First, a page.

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Court to hear urgent appeal on Alberta ID policy for supervised drug-use site

Needles and supplies ready to be used by clients at the supervised consumption site at the Sheldon M. Chumir Health Centre. (CREDIT: Alberta Health Services)

Alberta’s top court will hear an urgent appeal by harm reduction advocates who want to stop a provincial policy that requires supervised drug-use clients to identify themselves.

The rule, set to come into place on Jan. 31, requires people who are using substances to show their personal health care number to access the sites.

Harm reduction groups argue the requirement could increase barriers to the service and increase the risk of overdose.

The Alberta Court of Appeal is to hear the appeal Jan. 27.


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Earlier this month, an Alberta judge dismissed an injunction that would have delayed the implementation of the new rules.

Associate Minister of Mental Health and Addictions Mike Ellis provided a statement to CityNews following the dismissal:

“I am pleased that this court decision has come forward and that this much-needed regulation can move forward. These quality standards were introduced with the intention to improve community safety in the areas surrounding supervised consumption sites, improve the quality of services that are being offered to people with addiction, and ensure that clients are better connected to the healthcare system.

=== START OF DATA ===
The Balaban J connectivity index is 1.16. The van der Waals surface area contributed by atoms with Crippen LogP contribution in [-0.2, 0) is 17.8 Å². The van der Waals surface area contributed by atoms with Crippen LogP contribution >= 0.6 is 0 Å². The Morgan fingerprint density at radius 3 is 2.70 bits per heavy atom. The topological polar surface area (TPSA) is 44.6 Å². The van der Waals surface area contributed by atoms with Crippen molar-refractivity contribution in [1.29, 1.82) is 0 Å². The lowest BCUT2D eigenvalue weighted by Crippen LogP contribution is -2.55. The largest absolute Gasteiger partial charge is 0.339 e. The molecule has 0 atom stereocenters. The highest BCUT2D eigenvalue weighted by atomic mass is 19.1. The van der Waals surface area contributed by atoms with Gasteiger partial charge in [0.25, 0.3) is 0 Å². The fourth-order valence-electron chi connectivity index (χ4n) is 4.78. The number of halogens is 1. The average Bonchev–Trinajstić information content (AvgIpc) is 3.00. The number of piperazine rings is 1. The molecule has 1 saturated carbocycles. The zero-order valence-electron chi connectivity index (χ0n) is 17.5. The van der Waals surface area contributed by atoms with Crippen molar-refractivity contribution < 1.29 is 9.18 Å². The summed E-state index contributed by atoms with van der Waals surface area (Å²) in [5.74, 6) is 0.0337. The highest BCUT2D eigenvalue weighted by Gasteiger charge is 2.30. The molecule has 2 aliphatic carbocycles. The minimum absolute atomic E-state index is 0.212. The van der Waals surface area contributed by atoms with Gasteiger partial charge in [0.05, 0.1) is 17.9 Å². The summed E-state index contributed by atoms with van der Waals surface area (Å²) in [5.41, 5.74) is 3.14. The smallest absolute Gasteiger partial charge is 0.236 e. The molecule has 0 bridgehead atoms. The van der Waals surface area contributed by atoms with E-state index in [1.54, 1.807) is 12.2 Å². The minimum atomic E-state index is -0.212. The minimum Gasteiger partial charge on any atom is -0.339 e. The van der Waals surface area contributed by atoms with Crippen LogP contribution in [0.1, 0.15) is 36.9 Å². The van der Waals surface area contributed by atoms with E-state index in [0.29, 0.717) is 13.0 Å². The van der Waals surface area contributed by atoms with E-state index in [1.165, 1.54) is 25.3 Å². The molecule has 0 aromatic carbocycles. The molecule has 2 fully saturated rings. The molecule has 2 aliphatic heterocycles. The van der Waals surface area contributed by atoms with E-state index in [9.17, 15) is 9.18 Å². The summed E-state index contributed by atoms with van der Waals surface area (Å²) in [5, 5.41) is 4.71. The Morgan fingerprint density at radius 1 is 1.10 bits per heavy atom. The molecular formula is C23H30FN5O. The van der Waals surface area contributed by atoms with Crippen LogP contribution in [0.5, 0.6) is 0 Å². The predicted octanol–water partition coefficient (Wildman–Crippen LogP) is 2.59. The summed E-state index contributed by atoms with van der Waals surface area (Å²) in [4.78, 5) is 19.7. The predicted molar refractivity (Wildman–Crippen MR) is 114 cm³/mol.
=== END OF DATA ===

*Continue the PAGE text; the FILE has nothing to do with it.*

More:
“We will not allow our communities to become chaotic and disorderly and we must ensure that while we treat addiction as a healthcare issue, we are keeping communities safe. That is exactly what these quality standards will do and why they are essential to safe and orderly provision of high quality supervised consumption services as part of a recovery-oriented system of care.”

Non-profit societies Moms Stop The Harm and the Lethbridge Overdose Prevention Society filed a lawsuit against the Alberta government in August saying its new rules will have life and death consequences.

“We have evidence and we have spoken to people who told us they will not seek out supervised consumption services if they have to provide identification, including healthcare numbers,” said Moms Stop the Harm Society co-founder Petra Schulz.

“There was research done on this topic as well, and the findings show that over half of those surveyed would either be hesitant to use the service or not use it at all.”

Edmonton-based lawyer Avnish Nanda, who is representing the plaintiffs, says the expedited appeal hearing could prevent unnecessary deaths.

– With files from CityNews’ Saif Kaisar